Let’s go with a classic scenario. What if you spent the last 12 months fighting for your life on an island after a shipwreck? How would you acclimate back into society? Well, you would probably want to catch up on what you missed. If you’re a fan of football and love reading about the game, then you would want to read the best pieces from 2011. That’s the idea behind “The Best of Football Writing in 2011” list. We were all figuratively shipwrecked for a few weeks this year. Whether it was work, a personal issue, an addition to your family, or a horrible set of final examinations, life left us isolated from football. But not to worry, now you can catch up.
Compiling a list of everything you’ve enjoyed in a year is an arduously joyful experience. If there’s anything to say about joys and woes of independent football writing, it’s that the feelings (as well as the content) come and go. You don’t set a blog post up on your bookshelf when you’re done reading. No, it goes back into the infinite abyss of the internet. But a year is a long time, and we’re proud to share The Best of Football Writing in 2011 from fellow bloggers and writers alongside The Best of AFR in 2011. Intelligence on the web is plentiful, and even though internet writing inherently places a date next to every piece, we hoped to handpick articles that are relatively timeless in their nature. For the sake of simplicity, the Best of Football Writing in 2011 (from outside the confines of AFR) is featured first, followed by AFR’s Best of 2011. Without further ado, let’s review. And here’s to 2012…
Argentine fútbol has been suffering. The country’s national team failed to live up to the hype in Copa America this past summer, while Brazil’s emergence as an economic power has spurred the Brasileiro to new financial and competitive heights. Argentina has been lagging…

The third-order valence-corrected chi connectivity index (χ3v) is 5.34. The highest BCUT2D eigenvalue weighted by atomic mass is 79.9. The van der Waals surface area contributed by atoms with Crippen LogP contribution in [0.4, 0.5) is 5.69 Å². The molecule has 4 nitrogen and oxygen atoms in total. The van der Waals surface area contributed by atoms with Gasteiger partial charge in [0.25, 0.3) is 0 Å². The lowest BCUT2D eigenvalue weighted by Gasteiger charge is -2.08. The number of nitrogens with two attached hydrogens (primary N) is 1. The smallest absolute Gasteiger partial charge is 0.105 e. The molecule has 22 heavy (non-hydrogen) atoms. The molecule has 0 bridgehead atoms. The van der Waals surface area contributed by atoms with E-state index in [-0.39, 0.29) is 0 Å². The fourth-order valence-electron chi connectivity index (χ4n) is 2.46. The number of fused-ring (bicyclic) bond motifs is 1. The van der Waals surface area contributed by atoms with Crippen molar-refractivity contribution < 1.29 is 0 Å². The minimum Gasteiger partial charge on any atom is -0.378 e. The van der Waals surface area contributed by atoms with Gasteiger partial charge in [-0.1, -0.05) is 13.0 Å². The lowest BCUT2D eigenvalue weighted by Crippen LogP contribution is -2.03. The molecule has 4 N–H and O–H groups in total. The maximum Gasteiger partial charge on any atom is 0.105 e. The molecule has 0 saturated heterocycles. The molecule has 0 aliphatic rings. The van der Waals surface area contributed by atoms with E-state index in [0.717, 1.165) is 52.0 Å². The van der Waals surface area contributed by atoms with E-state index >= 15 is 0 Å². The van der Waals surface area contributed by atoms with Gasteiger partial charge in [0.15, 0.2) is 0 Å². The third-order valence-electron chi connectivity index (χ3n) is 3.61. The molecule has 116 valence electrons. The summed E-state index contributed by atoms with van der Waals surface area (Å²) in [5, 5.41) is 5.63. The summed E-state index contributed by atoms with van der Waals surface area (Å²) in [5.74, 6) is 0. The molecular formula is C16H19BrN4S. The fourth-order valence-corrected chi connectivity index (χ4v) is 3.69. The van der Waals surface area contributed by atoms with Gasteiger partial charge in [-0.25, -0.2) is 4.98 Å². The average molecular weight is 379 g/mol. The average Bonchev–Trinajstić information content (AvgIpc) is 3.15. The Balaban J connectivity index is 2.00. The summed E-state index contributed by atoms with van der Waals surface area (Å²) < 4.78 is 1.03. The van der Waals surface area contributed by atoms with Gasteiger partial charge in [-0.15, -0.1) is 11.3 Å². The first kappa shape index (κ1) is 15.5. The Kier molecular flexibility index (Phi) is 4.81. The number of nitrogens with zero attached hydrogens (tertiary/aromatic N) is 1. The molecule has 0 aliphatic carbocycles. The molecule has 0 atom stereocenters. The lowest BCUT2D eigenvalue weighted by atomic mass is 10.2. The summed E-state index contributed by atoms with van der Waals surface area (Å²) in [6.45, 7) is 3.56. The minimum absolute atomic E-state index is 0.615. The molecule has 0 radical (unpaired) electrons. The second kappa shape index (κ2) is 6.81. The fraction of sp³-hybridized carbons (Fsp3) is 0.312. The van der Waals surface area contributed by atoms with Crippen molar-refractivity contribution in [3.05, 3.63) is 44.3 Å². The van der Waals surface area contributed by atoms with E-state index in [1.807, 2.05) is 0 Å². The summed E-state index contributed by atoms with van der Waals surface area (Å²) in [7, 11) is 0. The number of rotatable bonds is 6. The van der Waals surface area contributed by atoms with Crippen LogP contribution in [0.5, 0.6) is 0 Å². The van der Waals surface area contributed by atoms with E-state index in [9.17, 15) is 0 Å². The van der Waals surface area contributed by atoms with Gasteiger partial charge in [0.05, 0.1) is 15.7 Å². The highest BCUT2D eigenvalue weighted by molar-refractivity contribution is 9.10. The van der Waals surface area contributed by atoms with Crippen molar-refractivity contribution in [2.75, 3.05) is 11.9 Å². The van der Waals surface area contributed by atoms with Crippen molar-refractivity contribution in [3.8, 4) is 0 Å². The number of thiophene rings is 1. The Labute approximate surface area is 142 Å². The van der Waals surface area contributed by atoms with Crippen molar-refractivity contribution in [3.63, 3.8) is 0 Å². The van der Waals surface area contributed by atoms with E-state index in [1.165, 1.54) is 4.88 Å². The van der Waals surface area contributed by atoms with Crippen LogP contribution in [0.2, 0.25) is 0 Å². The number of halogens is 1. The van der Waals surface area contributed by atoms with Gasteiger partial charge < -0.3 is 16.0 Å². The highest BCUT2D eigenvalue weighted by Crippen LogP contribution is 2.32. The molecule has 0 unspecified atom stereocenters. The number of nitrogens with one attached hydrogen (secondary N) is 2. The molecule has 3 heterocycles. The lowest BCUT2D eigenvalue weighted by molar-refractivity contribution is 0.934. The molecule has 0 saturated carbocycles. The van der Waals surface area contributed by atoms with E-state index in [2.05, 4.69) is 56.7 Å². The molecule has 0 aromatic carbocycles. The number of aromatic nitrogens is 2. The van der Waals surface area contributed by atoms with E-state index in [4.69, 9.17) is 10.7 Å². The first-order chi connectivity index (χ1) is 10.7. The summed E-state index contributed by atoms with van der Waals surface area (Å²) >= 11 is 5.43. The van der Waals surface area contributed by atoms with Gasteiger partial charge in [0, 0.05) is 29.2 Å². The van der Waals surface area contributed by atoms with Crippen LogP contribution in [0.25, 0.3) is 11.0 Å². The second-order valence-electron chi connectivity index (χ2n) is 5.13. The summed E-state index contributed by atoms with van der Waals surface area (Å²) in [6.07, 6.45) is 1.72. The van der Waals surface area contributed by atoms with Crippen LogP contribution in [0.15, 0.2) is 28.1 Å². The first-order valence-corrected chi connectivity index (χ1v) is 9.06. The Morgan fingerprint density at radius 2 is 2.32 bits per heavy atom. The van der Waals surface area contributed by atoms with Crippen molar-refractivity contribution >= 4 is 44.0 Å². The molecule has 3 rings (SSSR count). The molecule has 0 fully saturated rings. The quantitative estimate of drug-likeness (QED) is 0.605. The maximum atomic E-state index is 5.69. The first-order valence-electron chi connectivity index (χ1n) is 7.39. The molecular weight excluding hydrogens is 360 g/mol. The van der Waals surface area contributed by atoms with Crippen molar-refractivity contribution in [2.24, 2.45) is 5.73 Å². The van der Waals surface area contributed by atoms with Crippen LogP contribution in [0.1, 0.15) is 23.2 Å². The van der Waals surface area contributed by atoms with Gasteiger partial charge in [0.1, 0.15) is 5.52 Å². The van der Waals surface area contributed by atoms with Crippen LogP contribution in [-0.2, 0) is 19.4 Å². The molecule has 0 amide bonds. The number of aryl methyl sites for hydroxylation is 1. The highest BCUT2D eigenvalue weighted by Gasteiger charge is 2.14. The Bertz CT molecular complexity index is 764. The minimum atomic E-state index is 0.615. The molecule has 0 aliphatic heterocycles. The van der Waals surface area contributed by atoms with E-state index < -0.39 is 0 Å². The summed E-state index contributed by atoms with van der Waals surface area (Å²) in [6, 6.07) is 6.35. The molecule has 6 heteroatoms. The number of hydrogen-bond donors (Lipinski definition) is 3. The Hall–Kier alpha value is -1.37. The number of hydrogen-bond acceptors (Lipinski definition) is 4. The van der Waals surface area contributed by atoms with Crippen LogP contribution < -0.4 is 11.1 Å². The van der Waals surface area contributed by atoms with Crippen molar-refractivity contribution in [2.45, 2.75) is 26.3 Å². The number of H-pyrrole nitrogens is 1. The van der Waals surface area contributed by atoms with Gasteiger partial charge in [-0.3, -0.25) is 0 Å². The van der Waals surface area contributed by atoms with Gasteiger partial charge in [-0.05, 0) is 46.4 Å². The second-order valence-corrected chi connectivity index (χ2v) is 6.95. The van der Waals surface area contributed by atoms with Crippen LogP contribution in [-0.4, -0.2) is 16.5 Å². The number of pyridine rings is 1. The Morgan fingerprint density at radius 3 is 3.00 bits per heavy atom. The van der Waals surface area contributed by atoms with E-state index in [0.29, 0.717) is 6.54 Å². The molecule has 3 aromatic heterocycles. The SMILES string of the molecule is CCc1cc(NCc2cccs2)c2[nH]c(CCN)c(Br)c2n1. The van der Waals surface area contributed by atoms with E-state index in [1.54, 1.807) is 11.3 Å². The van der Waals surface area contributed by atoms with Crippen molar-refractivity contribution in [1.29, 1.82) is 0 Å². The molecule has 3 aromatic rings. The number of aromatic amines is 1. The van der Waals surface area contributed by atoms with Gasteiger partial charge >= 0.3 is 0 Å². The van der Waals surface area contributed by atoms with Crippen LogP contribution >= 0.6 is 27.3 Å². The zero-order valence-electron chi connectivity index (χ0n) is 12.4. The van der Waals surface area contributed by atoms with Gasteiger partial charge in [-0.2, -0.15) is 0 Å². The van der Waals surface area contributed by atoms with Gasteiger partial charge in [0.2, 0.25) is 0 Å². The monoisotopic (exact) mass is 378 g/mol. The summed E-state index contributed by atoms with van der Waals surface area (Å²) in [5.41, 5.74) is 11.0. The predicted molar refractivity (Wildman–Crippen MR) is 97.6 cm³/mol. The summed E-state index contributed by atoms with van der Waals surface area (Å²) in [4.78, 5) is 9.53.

Suarez has allegedly said “Negrito” meaning “black person” or “black friend” in Spanish language, a common colloquialism. Liverpool FC have said “Luis himself is of a mixed race background as his grandfather was black” and “he has played with black players … many whom became good friends” as a means to say that, by default, he can’t be racist. Lets get this shit straight: you say something racist, you are racist.
Lets compare it to, say, someone of mixed race who appears white, like Blake Griffin for example. Now if Blake Griffin is amongst his teammates and says to one of them “you can’t beat me, my n****r” in a playful mood while laughing, then it is okay and it isn’t racist, right? But if he said to, say, Kevin Garnett or Dwight Howard during a game “you can’t beat me, you n****r” in an antagonising way then it isn’t okay and it is racist.
This is effectively what Suarez is alleged to have done.
Having topped the goalscoring charts in each of the last three Champions League campaigns, Messi - along with Bayern Munich’s Mario Gomez - already leads the way in the competition this season after scoring six goals in just…
The World Motorsports Council meeting this week may have grabbed the headlines by including Austin and Bahrain in the 2012 calendar but there was one bombshell in there that failed to grab the attention it deserved.
In 2012, drivers will not be allowed to move back onto the racing line after having moved off it to defend their position.